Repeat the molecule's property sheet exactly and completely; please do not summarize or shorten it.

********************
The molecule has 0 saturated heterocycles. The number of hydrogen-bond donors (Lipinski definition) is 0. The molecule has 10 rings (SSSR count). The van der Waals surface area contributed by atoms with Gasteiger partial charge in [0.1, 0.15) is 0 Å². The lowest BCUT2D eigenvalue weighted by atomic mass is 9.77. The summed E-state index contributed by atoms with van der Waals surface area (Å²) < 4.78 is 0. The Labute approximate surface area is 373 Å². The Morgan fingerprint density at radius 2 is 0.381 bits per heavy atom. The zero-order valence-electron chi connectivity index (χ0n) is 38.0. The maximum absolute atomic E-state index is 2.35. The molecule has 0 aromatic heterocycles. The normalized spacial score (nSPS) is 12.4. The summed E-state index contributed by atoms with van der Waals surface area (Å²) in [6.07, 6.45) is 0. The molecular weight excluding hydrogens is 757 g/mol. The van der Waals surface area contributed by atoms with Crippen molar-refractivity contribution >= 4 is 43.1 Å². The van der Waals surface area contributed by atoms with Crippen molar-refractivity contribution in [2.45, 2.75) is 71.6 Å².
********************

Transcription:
The molecule has 0 saturated heterocycles. The number of hydrogen-bond donors (Lipinski definition) is 0. The molecule has 10 rings (SSSR count). The van der Waals surface area contributed by atoms with Gasteiger partial charge in [0.1, 0.15) is 0 Å². The lowest BCUT2D eigenvalue weighted by atomic mass is 9.77. The summed E-state index contributed by atoms with van der Waals surface area (Å²) < 4.78 is 0. The Labute approximate surface area is 373 Å². The Morgan fingerprint density at radius 2 is 0.381 bits per heavy atom. The zero-order valence-electron chi connectivity index (χ0n) is 38.0. The maximum absolute atomic E-state index is 2.35. The molecule has 0 aromatic heterocycles. The normalized spacial score (nSPS) is 12.4. The summed E-state index contributed by atoms with van der Waals surface area (Å²) in [6.07, 6.45) is 0. The molecular weight excluding hydrogens is 757 g/mol. The van der Waals surface area contributed by atoms with Crippen molar-refractivity contribution >= 4 is 43.1 Å². The van der Waals surface area contributed by atoms with Crippen molar-refractivity contribution in [2.45, 2.75) is 71.6 Å².